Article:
“K” Line said it will build four "next generation" car carrier vessels that will be so wide they will not fit through the current locks in the Panama Canal.
"We have spent considerable length of time studying and investigating
the most suitable next generation car carrier with shipyards. We have
appointed two shipyards and are adopting state of the art design in
terms of top-notch fuel efficiency and flexibility on cargo handling
that will be far better than our existing fleet," announced Yoshiyuki Aoki, executive managing officer for the car carrier sector at "K" Line.
"These vessels will be
the widest beam ever built, around 37-38 meters with 7,500-unit
capacity. Length of the vessel is kept at 200 meters, considering
ability to call at any port," he explained.
The dimensions of the current Panama Canal locks are 33.53-meters (110-feet) wide by 304.8-meters (1,000-feet) long. The maximum dimensions for ships that can transit the canal are 32.3 meters (106 feet) in beam; 294.3-meters (965-feet) long (depending on the type of vessel); and 12 meters (39.5 feet) of draft (depth reach) in tropical fresh water. The new locks under construction by the Panama Canal will be 427-meters long and 55-meters wide.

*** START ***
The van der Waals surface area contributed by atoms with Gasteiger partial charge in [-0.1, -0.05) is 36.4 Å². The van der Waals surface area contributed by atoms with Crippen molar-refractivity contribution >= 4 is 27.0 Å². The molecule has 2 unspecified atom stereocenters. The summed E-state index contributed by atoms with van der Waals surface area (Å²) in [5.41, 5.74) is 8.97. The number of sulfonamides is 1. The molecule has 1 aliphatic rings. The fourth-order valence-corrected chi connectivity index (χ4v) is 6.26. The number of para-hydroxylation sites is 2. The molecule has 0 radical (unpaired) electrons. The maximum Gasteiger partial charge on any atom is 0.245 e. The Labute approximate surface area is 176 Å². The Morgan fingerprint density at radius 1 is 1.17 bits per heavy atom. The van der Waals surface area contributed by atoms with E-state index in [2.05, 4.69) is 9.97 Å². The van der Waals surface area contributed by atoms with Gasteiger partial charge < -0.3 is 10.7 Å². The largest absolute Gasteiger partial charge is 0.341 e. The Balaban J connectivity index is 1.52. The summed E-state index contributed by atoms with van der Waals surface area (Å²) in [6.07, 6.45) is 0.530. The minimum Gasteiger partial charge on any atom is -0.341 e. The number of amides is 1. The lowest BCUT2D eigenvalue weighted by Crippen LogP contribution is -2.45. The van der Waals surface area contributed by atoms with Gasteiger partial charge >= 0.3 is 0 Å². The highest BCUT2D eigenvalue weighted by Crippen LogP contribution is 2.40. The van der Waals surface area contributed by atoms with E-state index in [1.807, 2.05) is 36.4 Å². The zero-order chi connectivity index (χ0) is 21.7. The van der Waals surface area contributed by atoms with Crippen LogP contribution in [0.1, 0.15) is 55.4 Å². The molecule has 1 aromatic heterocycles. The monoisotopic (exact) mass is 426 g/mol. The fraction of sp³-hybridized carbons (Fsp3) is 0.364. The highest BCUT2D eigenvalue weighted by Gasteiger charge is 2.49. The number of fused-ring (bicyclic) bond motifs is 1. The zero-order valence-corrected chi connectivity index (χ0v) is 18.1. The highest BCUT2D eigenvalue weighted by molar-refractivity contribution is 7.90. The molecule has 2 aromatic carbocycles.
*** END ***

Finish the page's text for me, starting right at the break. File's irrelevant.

In June, Wallenius Wilhelmsen also announced its owners will build new pure car truck carriers that are larger than Panamax-size car carriers
Two shipyards, Shin Kurushima Dockyard Co. Ltd. and Japan Marine United Corp., will each build two vessels for "K" Line
Aoki said the "37-38 meter beam has come as a result of a series of simulation tests, exploring both better stability of the vessel and better fuel efficiency at the same time. Thanks to full support from the shipyard, we are confident that we will have success in optimizing those two factors."
He also said the ships will be built to "mitigate wind pressure for optimum fuel consumption. Another technical point being addressed with these new ships is cargo loading equipment inside of the cargo hold and loading ramp as well in order to be best suited for not only passenger cars but also other ro/ro cargoes."
"K" Line plans to use the four new ships to replace aging tonnage. "It is our estimation that the car transport market and ro/ro cargo market will steadily grow, so we will continue to develop our fleet to deliver value added efficiency and capability of handling an even wider variety of cargo mix to assure our services successfully meet the needs of our valued customers,” Aoki said.
Delivery of the new ships is scheduled for 2015 and the first quarter of 2016. - Chris Dupin